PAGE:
The State and the CPP: Cambodia’s Social Contract
In Cambodia, Hun Sen’s CPP — not the government — has a monopoly on providing public goods.
By David Hutt
August 19, 2016
Op-Ed: The Diplomat
Half way through writing this piece, the perfect encapsulation of the points I was intending to make was provided when Cambodia’s Prime Minister Hun Sen spoke to a group of 18-year-old high-schoolers on Wednesday. At the Hun Sen Bun Rany High School, named after himself and his wife, he asked: “You have been learning under the schools of samdech; how come you don’t vote for samdech?” (referring to his royally bestowed title that translates roughly as “lord”). He added: “How can you vote for the others when they have never built schools for you? Please help to tell your parents, too.”
Where to begin with such a remark? First, Hun Sen was breaking his own government’s law banning political propaganda at academic institutions. This isn’t the first time, though; in June, students in Pursat province were handed t-shirts bearing the words: “I love the Cambodian People’s Party.” Second, after breaking his own rules, which were reinforced by Minister of Education Hang Chuon Naron only a month earlier, the CPP’s spokesman Sok Eysan justified his actions by saying that Hun Sen is above Hang Chuon Naron, the insinuation being that all decisions certainly do lie with the boss. Third, and by far the most significant, his comments reveal the synonymous nature of the Cambodian State and the CPP.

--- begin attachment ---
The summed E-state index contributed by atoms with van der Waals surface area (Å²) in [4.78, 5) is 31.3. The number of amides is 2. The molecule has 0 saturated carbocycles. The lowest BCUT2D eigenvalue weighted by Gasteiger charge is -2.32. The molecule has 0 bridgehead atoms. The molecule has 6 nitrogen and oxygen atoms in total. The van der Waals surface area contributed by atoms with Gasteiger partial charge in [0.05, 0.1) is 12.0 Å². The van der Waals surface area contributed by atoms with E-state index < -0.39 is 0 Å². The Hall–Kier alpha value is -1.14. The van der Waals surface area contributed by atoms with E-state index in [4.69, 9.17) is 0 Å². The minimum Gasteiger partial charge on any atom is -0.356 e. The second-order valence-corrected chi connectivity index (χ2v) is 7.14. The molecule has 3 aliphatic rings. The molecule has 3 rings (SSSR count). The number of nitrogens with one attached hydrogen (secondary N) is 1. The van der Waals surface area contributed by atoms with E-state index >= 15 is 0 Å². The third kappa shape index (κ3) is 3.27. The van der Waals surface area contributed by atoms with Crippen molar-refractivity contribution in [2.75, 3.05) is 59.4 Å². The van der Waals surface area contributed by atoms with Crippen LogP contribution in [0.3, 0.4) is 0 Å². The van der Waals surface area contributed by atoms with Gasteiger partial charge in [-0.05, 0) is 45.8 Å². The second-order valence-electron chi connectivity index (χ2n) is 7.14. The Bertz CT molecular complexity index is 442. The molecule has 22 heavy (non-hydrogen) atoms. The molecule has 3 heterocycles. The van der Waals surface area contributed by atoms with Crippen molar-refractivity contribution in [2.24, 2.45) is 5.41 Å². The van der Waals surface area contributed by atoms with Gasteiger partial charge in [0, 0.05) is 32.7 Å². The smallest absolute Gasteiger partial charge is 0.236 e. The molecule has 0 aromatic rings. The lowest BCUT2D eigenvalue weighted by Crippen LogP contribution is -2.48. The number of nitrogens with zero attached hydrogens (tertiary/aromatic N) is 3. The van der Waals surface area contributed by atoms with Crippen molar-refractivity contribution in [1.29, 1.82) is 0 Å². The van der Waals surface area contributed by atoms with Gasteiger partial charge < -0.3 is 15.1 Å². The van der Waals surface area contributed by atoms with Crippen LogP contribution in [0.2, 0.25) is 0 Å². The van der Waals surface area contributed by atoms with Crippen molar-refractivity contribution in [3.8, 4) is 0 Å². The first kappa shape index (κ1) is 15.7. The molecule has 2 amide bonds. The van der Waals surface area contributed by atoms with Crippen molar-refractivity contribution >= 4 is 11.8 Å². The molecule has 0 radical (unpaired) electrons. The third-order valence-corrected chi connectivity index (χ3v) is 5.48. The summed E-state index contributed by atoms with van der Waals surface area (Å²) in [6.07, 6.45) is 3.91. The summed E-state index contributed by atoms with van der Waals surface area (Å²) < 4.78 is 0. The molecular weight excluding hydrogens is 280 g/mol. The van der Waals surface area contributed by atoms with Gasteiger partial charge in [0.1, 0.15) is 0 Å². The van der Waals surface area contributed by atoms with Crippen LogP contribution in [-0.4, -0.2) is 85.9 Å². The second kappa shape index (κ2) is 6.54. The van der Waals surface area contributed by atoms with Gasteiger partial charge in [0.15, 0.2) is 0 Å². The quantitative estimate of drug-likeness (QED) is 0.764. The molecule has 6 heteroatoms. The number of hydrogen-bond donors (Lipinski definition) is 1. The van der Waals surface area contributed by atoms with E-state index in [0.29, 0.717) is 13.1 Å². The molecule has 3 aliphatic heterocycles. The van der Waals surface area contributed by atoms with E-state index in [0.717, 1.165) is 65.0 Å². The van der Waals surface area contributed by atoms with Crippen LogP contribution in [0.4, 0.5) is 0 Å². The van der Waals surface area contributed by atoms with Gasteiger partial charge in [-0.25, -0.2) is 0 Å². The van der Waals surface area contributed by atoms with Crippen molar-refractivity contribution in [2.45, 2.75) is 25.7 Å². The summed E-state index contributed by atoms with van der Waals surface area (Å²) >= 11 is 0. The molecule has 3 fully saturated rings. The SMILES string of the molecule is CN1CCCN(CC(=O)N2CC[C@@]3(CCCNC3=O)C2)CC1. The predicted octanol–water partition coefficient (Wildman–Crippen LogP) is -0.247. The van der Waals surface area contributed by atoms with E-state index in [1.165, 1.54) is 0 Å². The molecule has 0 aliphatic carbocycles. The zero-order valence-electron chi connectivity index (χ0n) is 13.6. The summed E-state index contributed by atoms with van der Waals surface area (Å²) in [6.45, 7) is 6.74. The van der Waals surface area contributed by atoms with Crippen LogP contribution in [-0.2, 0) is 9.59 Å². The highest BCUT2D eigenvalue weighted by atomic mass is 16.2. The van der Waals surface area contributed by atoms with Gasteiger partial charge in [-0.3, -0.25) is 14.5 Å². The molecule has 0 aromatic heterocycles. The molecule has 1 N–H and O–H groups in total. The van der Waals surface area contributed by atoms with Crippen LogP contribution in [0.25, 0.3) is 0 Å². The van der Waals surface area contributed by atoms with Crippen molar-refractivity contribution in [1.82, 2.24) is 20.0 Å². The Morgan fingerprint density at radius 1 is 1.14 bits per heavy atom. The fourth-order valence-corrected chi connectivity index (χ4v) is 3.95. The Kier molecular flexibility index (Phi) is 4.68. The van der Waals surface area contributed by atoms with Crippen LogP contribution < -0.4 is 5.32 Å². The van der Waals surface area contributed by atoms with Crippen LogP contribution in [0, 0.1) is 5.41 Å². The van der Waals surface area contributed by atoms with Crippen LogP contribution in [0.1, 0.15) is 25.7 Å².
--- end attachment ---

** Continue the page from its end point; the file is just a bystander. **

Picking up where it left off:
Not unlike the reign of Norodom Sihanouk, or the Angkorean “god-kings” of earlier centuries, the current Cambodian system operates on the basis of noblesse oblige. The vision of society is one where education, health, roads, and other basic services are not provided by the State (as they are, or, arguably, should be, in most modern democratic countries) but by the CPP. Since 2003, there have been more than 4,000 schools built across Cambodia using private funds, and named after the prime minister or his wife. These are the so-called “Hun Sen schools.” The same goes for hospitals, roads, bridges, and other services and infrastructure. Many have been built from donations made by CPP-aligned oknhas. Traditionally the title given by the king to nobles, since a sub-decree in 1994 resurrected the honorific the number of oknhas has swelled, from 20 in 2004 to an estimated 700 in 2014. To become a member of this semantic club, one must donate $100,000 to the “greater good,” often basic infrastructure projects, and in return is granted material gratitude, and the turning of a few blind eyes. The Buddhist concept of merit no doubt has history here, though in the modern day it can be greatly exaggerated. Rather than karma, capital and power fuels the system.